Canadian Pottery – Tommy Kakinuma Owl, 6″ – Vancouver, British Columbia coll.#98
Tommy Kakinuma, potter and sculptor died September 9, 1982 after a lengthy illness.
He was 73.
Tommy first came to Canada in 1937. He taught at U.B.C. and at Banff. He won numerous ceramic awards including the Canadian Ceramic award in 1957, Best Canadian Sculptor in 1963 and a silver medal at the 1963 International Ceramic Show in Prague, Czechoslovakia. He worked and died in his home in Burnaby where his wife Ikuko and daughter Hitsue still live.
A very beautiful memorial service was held at Forest lawn little Chapel of the Flowers in Burnaby.
The following is taken from the eulogy given by Doreen Lawson, Burnaby Alderman.
We are here today to honour the memory of Mr. Tommy Kakinuma who was a potter and artist, husband, father and a friend, and not necessarily in that order. He was a quiet, sensitive man who had an appreciation of the beauty and serenity of nature. His artistic talent expressed this through his work in his sculptures, his garden and his home. He was also strong minded and determined. He valued his privacy and refused to give it up, even when his illness took him to the hospital. Mr. Kakinuma hated hospital life–the noise, the lack of privacy and the interruptions, and he wanted so much to go home. It is a credit to his wife, Ikuko, and his daughter, Mitsue, that he was able to spend his last few weeks in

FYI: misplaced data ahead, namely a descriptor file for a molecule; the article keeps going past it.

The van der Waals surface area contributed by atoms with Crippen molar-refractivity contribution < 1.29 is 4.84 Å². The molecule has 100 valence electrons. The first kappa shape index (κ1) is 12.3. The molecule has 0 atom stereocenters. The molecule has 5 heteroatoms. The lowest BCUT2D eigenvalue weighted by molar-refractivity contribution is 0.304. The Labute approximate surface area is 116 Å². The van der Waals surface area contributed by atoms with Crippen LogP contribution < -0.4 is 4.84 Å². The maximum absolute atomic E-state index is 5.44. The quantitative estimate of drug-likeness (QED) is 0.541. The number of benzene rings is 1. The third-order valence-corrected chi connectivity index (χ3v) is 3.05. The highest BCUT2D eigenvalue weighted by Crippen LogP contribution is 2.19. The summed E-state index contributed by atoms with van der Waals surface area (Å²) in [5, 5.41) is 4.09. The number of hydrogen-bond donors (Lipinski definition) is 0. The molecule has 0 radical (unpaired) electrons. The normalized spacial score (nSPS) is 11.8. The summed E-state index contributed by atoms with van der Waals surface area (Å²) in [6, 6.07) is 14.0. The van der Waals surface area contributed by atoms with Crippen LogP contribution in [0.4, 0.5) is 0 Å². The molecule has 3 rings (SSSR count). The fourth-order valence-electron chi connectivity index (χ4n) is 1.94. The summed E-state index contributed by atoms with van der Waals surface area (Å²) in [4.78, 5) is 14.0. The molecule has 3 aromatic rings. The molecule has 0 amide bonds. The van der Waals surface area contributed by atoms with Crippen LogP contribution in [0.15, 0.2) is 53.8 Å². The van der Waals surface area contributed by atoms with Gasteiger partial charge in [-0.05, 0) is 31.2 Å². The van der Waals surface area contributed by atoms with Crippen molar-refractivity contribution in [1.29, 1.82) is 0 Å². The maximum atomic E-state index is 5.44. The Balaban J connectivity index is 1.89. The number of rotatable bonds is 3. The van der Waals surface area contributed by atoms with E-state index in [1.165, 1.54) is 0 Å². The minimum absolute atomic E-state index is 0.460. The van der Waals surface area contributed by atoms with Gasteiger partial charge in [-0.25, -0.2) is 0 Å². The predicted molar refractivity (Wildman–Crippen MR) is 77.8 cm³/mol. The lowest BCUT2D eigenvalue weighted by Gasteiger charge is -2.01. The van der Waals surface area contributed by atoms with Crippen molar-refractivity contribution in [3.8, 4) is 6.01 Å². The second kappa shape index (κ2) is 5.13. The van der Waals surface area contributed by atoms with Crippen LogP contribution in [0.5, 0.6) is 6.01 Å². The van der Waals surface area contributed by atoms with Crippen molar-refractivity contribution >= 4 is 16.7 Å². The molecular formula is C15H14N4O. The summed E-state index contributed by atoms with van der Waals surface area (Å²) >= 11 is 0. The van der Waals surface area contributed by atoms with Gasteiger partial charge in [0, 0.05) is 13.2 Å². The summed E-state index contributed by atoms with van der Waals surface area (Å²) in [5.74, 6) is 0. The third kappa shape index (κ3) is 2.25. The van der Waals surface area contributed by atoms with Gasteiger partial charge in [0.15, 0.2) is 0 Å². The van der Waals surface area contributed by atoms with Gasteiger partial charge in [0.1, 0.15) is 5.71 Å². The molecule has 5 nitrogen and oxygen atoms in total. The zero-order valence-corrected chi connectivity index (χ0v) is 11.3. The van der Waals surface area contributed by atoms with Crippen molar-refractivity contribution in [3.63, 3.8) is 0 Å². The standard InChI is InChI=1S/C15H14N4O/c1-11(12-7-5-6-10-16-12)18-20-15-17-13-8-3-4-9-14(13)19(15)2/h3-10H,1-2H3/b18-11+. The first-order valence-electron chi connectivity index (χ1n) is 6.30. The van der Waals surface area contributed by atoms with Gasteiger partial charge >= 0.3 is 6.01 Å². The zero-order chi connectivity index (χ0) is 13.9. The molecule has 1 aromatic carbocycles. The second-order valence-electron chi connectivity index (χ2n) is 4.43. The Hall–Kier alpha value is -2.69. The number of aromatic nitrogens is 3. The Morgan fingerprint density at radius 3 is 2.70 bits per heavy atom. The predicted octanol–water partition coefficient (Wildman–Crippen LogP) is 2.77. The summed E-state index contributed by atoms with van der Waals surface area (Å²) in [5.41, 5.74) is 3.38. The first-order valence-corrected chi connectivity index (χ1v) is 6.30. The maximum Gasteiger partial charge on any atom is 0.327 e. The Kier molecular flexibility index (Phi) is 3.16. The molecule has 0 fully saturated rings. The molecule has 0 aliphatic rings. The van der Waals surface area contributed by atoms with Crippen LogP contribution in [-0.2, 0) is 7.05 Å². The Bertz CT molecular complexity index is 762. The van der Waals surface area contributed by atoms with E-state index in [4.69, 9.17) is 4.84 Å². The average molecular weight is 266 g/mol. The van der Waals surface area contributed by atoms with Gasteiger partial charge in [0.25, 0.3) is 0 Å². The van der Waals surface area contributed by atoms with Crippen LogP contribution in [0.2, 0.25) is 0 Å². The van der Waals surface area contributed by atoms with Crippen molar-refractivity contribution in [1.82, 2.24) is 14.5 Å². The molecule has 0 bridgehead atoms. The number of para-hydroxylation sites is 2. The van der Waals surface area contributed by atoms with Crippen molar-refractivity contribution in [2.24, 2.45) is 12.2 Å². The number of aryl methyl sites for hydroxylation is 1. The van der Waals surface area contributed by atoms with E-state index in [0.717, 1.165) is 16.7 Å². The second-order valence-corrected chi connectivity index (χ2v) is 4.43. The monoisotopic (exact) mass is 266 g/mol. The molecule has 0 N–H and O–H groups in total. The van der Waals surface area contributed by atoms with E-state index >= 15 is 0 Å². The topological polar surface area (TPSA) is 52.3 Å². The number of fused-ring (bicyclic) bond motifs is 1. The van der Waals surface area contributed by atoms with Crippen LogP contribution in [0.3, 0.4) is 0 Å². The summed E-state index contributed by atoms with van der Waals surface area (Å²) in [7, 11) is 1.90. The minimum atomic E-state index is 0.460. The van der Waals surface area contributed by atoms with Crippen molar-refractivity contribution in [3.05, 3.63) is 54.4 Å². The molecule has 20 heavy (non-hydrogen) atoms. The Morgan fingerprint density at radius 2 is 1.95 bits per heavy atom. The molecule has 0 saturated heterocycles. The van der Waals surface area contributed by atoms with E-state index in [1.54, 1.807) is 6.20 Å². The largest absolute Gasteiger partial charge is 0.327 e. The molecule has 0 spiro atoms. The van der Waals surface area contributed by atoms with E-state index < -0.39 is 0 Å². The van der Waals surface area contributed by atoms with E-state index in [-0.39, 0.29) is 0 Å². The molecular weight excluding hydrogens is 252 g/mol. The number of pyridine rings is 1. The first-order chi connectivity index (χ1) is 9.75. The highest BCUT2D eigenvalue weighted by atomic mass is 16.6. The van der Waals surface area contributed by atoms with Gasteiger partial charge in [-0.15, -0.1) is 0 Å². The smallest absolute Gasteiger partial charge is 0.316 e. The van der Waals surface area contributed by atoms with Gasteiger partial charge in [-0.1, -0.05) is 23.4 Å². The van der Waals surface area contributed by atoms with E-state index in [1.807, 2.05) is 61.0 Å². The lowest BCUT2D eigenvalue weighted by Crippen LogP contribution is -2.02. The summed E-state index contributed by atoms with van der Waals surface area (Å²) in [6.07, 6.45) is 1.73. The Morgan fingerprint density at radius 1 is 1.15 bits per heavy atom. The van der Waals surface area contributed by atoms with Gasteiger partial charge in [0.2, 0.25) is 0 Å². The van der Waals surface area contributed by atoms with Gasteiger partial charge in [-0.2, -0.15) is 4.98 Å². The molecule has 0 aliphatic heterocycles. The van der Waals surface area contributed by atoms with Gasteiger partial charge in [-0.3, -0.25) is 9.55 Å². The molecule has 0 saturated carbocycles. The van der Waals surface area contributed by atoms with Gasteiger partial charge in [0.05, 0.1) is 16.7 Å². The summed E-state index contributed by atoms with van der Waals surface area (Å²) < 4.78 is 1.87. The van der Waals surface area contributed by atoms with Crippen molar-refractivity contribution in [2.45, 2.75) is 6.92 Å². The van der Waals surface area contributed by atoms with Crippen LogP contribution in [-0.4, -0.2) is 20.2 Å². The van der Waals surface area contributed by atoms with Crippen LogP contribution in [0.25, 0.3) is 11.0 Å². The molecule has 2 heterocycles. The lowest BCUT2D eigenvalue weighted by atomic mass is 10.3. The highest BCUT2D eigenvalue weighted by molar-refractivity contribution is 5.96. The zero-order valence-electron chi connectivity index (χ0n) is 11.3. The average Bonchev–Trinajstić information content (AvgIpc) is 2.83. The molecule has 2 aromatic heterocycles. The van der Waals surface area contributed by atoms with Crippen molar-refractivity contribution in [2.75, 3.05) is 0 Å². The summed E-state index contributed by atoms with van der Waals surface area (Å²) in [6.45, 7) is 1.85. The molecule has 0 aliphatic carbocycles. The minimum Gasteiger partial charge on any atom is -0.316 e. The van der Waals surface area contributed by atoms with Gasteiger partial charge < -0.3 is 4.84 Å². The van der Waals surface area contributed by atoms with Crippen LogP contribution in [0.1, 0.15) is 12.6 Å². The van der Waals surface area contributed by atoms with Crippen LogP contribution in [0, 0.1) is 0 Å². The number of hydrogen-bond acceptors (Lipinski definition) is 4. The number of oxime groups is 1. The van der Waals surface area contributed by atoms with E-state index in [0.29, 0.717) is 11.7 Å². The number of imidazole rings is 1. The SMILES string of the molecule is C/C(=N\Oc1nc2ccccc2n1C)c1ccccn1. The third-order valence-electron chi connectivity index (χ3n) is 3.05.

the home he loved so much. It’s no wonder he held his wife in such high esteem and was so proud of his daughter. Mr. Kakinuma had a personal integrity and quiet dignity and he earned respect both in his private and professional life. He was a potter who worked with clay which is a very humble medium and fashioned it into an object of great beauty. His love
of life was expressed through the quality and excellence of his work. The only complaint I ever heard from shop owners who sold his sculptures was that they could not get enough Tommy Kakinuma pieces to meet the demand. His sculptures give qreat joy to everyone who has them and each piece has a character of its own. Mr. Tommy Kakinuma brought honour to our country and to his community of Burnaby with his work. He leaves a legacy behind –the memory of a warm and caring man remains in his sculptures which are a celebration of life and love. He gave of himself to us all and, especially, to his family. He will be sadly missed.